Objective: This is to determine whether health beliefs regarding colorectal cancer (CRC) screening could predict discomfort with a change to CRC surveillance proposing regular faecal immunochemical tests (FIT) instead of colonoscopy.
Methods: Eight hundred individuals enrolled in a South Australian colonoscopy surveillance programme were invited to complete a survey on surveillance preferences. Responses were analysed using binary logistic regression predicting discomfort with a hypothetical FIT-based surveillance change. Predictor variables included constructs based on the Health Belief Model: perceived threat of CRC, perceived confidence to complete FIT and colonoscopy (self-efficacy), perceived benefits from current surveillance and perceived barriers to FIT and colonoscopy.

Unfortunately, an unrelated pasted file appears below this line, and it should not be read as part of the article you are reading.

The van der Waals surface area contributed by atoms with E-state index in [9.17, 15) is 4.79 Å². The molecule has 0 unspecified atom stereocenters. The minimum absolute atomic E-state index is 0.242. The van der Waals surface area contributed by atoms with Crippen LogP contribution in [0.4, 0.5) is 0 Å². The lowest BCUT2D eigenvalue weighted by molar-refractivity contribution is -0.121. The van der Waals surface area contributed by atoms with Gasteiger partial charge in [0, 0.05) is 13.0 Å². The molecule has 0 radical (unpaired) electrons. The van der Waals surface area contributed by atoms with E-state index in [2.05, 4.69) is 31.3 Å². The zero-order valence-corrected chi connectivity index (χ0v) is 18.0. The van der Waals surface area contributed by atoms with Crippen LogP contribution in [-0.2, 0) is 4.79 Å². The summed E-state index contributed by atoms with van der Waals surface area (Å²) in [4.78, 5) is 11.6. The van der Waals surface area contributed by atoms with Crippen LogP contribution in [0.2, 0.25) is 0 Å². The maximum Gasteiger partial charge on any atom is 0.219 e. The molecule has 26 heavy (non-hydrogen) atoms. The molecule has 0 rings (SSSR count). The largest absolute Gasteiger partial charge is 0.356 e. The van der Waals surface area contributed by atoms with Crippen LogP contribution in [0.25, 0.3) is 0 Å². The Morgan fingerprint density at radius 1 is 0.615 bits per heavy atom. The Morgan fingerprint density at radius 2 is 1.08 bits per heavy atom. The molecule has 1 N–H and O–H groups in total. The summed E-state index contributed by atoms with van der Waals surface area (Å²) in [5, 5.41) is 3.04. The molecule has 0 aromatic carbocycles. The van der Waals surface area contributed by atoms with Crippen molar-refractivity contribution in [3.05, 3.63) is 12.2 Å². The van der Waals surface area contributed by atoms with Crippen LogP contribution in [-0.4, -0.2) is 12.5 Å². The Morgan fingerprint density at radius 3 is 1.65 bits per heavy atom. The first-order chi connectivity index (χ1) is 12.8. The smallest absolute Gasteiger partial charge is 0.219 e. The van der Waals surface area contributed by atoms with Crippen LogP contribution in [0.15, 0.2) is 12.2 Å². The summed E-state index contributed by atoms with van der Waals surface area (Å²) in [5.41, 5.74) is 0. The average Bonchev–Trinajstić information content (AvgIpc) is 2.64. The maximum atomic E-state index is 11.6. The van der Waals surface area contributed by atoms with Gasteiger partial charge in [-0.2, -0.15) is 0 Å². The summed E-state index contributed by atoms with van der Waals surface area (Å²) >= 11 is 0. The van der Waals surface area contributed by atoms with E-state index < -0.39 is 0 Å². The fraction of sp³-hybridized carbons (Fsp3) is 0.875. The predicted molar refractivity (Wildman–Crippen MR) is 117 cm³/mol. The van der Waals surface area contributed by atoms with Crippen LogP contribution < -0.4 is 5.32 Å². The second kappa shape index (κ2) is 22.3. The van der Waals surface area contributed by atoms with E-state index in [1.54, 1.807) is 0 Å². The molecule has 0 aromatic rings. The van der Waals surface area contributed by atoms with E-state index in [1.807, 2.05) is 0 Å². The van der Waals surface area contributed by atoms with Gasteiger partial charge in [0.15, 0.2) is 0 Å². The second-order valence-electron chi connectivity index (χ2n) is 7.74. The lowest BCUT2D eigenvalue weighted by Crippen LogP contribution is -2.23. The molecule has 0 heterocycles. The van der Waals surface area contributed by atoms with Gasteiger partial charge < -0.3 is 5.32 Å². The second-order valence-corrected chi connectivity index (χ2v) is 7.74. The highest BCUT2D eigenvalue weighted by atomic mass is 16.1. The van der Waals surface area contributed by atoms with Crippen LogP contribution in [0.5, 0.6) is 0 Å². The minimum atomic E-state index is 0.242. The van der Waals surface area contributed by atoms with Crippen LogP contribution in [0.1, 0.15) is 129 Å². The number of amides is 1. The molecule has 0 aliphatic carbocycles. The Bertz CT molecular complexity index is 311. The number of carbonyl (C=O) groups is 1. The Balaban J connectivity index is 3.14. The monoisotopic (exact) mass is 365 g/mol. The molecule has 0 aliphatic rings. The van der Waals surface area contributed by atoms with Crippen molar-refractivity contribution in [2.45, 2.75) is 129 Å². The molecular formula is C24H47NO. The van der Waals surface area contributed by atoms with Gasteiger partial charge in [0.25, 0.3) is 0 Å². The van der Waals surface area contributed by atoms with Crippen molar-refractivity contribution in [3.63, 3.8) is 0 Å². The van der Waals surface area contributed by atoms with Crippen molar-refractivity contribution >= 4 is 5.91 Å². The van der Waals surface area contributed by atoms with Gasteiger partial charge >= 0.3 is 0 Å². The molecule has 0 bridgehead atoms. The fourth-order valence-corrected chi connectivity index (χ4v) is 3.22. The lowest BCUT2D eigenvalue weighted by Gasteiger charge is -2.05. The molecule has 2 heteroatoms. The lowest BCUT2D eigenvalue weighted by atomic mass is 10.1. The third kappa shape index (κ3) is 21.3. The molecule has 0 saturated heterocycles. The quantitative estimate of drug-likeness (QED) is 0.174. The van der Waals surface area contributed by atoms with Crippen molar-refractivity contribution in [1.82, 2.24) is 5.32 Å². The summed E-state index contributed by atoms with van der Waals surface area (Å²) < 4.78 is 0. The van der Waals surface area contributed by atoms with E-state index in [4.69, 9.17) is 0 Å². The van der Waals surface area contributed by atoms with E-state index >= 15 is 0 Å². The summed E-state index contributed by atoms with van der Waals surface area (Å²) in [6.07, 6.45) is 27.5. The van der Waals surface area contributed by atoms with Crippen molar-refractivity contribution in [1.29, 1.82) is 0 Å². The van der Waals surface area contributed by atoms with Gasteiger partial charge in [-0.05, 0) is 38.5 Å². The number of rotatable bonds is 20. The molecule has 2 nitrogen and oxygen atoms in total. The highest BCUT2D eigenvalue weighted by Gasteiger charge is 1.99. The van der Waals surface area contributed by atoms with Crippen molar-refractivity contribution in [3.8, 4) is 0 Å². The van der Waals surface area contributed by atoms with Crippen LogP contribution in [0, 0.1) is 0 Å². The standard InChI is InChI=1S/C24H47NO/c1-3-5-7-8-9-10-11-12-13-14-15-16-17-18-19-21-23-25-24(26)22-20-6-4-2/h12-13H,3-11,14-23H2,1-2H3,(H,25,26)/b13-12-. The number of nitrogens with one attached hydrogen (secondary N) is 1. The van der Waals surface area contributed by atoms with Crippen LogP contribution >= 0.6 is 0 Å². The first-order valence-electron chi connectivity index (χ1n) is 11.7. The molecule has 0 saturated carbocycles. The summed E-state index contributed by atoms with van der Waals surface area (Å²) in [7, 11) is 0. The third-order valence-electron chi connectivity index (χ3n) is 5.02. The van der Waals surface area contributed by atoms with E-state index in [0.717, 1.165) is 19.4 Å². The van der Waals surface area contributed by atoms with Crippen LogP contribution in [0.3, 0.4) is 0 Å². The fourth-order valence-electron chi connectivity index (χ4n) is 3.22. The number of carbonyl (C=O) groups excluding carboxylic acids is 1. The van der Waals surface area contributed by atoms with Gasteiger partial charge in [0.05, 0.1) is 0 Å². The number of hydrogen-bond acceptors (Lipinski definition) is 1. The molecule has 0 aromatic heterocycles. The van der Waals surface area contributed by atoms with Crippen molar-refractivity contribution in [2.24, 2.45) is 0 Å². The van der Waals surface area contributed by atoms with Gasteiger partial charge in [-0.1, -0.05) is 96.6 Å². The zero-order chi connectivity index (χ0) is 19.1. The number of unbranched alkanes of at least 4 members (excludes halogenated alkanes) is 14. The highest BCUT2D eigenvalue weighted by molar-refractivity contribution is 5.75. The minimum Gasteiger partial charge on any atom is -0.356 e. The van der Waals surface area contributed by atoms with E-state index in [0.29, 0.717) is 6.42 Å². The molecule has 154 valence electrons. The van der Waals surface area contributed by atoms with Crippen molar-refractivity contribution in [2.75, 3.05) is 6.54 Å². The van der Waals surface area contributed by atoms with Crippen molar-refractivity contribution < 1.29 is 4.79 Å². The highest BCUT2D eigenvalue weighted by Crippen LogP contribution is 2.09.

Results: A total of 408 participants (51%) returned the survey (complete data n = 303; mean age 62 years, 52% male). Most participants (72%) were uncomfortable with FIT-based surveillance reducing colonoscopy frequency. This attitude was predicted by a higher perceived threat of CRC (OR = 1.03 [95% CI 1.01–1.04]), higher colonoscopy self-efficacy (OR = 1.34 [95% CI 1.13–1.59]) and lower perceived barriers to colonoscopy (OR = 0.92 [95% CI 0.86–0.99]).
Conclusions: Health beliefs regarding colonoscopy and perceived threat of CRC may be important to consider when changing CRC surveillance protocols. If guideline changes were introduced, these factors should be addressed to provide patients reassurance concerning the efficacy of the alternative protocol.
- colorectal neoplasms
- early detection of cancer
- faecal occult blood test
- patient preference
- population surveillance